• The foreign language chair said that all research shows that language learning is not linear, so they have moved from teaching grammar and vocabulary to a focus on reading, conversation, and storytelling.  Students have created living museums and hosted a “museum opening” by inviting in external authentic speakers.  They are focusing on empathy, posing and solving problems through the viewpoint of others as they look at the role of communication through those differing views.
  • A math teacher said they have moved over the last three years from a predominantly “drill and kill” program to knowing when and why math skills are used.  All of the curriculum is focused around applications and includes a density of authentic projects.  The students took on the problem of paper use at school, the efficiency of product packaging in the cafeteria, and are planning a cost-benefit analysis of the installation of energy-producing Green bikes in the fitness center.
  • The 7th grade Global Studies class incorporated design thinking in the fall and the students are seeking self-directed, low-cost, human-centered design solutions to meet complex global problems.  The essential driving question: “What innovative, low-cost design solution or policy could be created to address critical global problems and transform the lives of those who need it the most?” (Lovett provided me with an entire packet of additional guiding questions, skills benchmarks, units, and assessment guidelines, as well a a resource bibliography for how they developed it. I am sure they would be happy to share with others.) At the end of the year they will do a mini-TEDX pitch to potential “investors”. See the following link for much more about this program:

From the Middle School faculty about why they are changing what and how they teach:

  • “In the past we waited for a vision from the Head of School.  Then we waited for an implementation strategy from the principal.  Then we realized we had permission to discover it ourselves and we went outside our walls and comfort zones.”
  • “Everyone is asking, ‘Why am I doing what I am doing? Why this worksheet?’ This stepping back and questioning is a key first step.”
  •  “The future is highly unpredictable.  We need to give the students a toolbox they will need for that uncertain future and the ability to contribute in significant ways.”
  • “The content they are learning is so much less important than the life skills they can acquire.  We need to create opportunities for them to grow to be a good person.”

My last stop of the day was in the new Story Studio room in the Upper School.  A group of faculty and students got together and designed a new learning space.  One teacher volunteered to have his room converted from a traditional classroom into a laboratory for how physical space influences learning and teaching styles.  The design group selected pastel colors of idea paint for the walls, movable, flexible furniture, a corner with soft furniture and a small bank of spotlights for interview and video capability.  Teacher: “We took down all of the posters and pictures that I had on my walls that defined this as my space and now we are putting up student-generated content of how they see their learning taking place.  It is an evolving archive of where we are in our collective learning.”  For a great review of the Story Studio experience, packed with ideas for how to change a classroom dynamic, go to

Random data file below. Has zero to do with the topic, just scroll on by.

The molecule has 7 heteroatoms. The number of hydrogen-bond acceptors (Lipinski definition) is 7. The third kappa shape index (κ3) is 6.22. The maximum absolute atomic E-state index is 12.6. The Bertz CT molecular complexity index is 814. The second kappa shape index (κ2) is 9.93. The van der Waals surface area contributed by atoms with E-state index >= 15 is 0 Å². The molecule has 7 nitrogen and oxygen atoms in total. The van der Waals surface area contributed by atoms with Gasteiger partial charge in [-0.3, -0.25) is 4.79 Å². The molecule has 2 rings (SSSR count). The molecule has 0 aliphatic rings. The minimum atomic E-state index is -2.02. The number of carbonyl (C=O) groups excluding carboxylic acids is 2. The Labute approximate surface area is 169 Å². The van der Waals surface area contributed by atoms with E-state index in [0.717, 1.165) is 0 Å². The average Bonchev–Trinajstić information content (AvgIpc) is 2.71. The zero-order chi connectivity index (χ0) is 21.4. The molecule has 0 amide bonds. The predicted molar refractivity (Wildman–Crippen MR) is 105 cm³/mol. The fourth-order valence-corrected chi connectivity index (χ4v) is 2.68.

Lovett ranks high on my list of the schools I have visited that are moving the needle on real innovation.  They have made intentional commitments, and while the pace may be slower than some would like, that is the reality of innovation when the wolf is not at the door.  They are creating a structure for change, have aligned resources for PD, looked outside their walls for models, and are making those multiple small bets that are growing in size.  Billy and his team don’t force innovation, but they are sure not just waiting for it to happen, either.

Here are two additional really rich links that expand on some of what I have reported on.  These are concrete programs, in place right now, and I know that Lovett is eager to share with other schools that are re-inventing their futures:

Print Friendly, PDF & Email

About the Author:


  1. Erin Dixon November 12, 2012 at 1:26 am - Reply


    Thank you so much for spending a day with us at Lovett. We always appreciate the opportunity to not only highlight what we feel is great about what we are doing but to get feedback and to hear about the wonderful things happening at other schools!

    I wanted to provide some clarification around the first quote under the middle school section of your post regarding the development of our vision. I think it is important to note that we as a middle school (administrators and faculty) started to brainstorm what we thought to be the most important skills/core values for our students several years ago. As time went on, we realized that as an entire school, not just the middle school, we needed a K-12 vision of what we value in a student who graduates from Lovett. What are those skills we as a school value most and aspire to help students achieve? Once the K-12 Vision for Learning was established last year, with input from a range of Lovett community members including teachers, principals, administrators, and board members, our middle school enthusiastically moved forward in support of that vision. We were particularly proud to see the Vision for Learning align so closely with what our faculty and administrative team developed and still continue to work towards!

    Thanks for the opportunity to comment and to clarify a process that ultimately was neither top down nor bottom up. Instead, in my opinion, it reflected a true collaborative effort!

    Erin Dixon
    Middle School Dean of Faculty and Instruction

    • glichtman November 12, 2012 at 11:07 am - Reply

      Thanks for that clarification, Erin; it fits is perfectly with what I have seen at other schools. Once a school community articulates those core values they are trying to instill in students, it makes it easier to see how curriculum and resources align to meet those goals. A key step that Lovett achieved a while back. Thanks!

Leave A Comment